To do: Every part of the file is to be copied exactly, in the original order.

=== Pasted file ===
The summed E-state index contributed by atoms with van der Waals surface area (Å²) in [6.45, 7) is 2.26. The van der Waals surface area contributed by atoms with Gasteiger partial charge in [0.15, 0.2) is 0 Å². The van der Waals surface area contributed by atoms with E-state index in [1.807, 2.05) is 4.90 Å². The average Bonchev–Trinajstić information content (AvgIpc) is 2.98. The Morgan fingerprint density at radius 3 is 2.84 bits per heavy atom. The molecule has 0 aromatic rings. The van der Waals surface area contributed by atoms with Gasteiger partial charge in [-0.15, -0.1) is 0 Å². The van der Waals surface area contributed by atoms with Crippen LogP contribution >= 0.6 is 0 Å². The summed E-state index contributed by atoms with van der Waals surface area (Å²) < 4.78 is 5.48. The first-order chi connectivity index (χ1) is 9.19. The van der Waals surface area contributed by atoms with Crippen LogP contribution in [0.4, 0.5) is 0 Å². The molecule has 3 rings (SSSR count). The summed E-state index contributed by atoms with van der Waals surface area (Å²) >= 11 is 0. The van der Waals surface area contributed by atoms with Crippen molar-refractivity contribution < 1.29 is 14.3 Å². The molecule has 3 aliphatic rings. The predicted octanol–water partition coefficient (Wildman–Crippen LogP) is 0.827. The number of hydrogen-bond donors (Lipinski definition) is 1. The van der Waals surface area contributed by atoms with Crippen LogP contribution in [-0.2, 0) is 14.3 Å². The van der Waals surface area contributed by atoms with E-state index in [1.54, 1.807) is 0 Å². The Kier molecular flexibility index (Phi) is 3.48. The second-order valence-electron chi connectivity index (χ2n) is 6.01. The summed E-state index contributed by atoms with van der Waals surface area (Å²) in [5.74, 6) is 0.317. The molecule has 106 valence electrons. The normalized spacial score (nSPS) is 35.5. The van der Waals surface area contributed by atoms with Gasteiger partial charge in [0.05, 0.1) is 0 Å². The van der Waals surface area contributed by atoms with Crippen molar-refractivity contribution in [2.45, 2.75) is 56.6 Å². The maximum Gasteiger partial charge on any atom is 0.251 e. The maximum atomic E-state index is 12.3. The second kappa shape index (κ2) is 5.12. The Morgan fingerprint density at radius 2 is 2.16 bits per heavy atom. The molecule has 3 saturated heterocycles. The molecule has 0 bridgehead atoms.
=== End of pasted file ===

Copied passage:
The summed E-state index contributed by atoms with van der Waals surface area (Å²) in [6.45, 7) is 2.26. The van der Waals surface area contributed by atoms with Gasteiger partial charge in [0.15, 0.2) is 0 Å². The van der Waals surface area contributed by atoms with E-state index in [1.807, 2.05) is 4.90 Å². The average Bonchev–Trinajstić information content (AvgIpc) is 2.98. The Morgan fingerprint density at radius 3 is 2.84 bits per heavy atom. The molecule has 0 aromatic rings. The van der Waals surface area contributed by atoms with Gasteiger partial charge in [-0.15, -0.1) is 0 Å². The van der Waals surface area contributed by atoms with Crippen LogP contribution >= 0.6 is 0 Å². The summed E-state index contributed by atoms with van der Waals surface area (Å²) < 4.78 is 5.48. The first-order chi connectivity index (χ1) is 9.19. The van der Waals surface area contributed by atoms with Crippen LogP contribution in [0.4, 0.5) is 0 Å². The molecule has 3 rings (SSSR count). The summed E-state index contributed by atoms with van der Waals surface area (Å²) >= 11 is 0. The van der Waals surface area contributed by atoms with Crippen molar-refractivity contribution < 1.29 is 14.3 Å². The molecule has 3 aliphatic rings. The predicted octanol–water partition coefficient (Wildman–Crippen LogP) is 0.827. The number of hydrogen-bond donors (Lipinski definition) is 1. The van der Waals surface area contributed by atoms with Crippen LogP contribution in [-0.2, 0) is 14.3 Å². The van der Waals surface area contributed by atoms with E-state index in [1.54, 1.807) is 0 Å². The Kier molecular flexibility index (Phi) is 3.48. The second-order valence-electron chi connectivity index (χ2n) is 6.01. The summed E-state index contributed by atoms with van der Waals surface area (Å²) in [5.74, 6) is 0.317. The molecule has 106 valence electrons. The normalized spacial score (nSPS) is 35.5. The van der Waals surface area contributed by atoms with Gasteiger partial charge in [0.05, 0.1) is 0 Å². The van der Waals surface area contributed by atoms with Crippen molar-refractivity contribution in [2.45, 2.75) is 56.6 Å². The maximum Gasteiger partial charge on any atom is 0.251 e. The maximum atomic E-state index is 12.3. The second kappa shape index (κ2) is 5.12. The Morgan fingerprint density at radius 2 is 2.16 bits per heavy atom. The molecule has 3 saturated heterocycles. The molecule has 0 bridgehead atoms.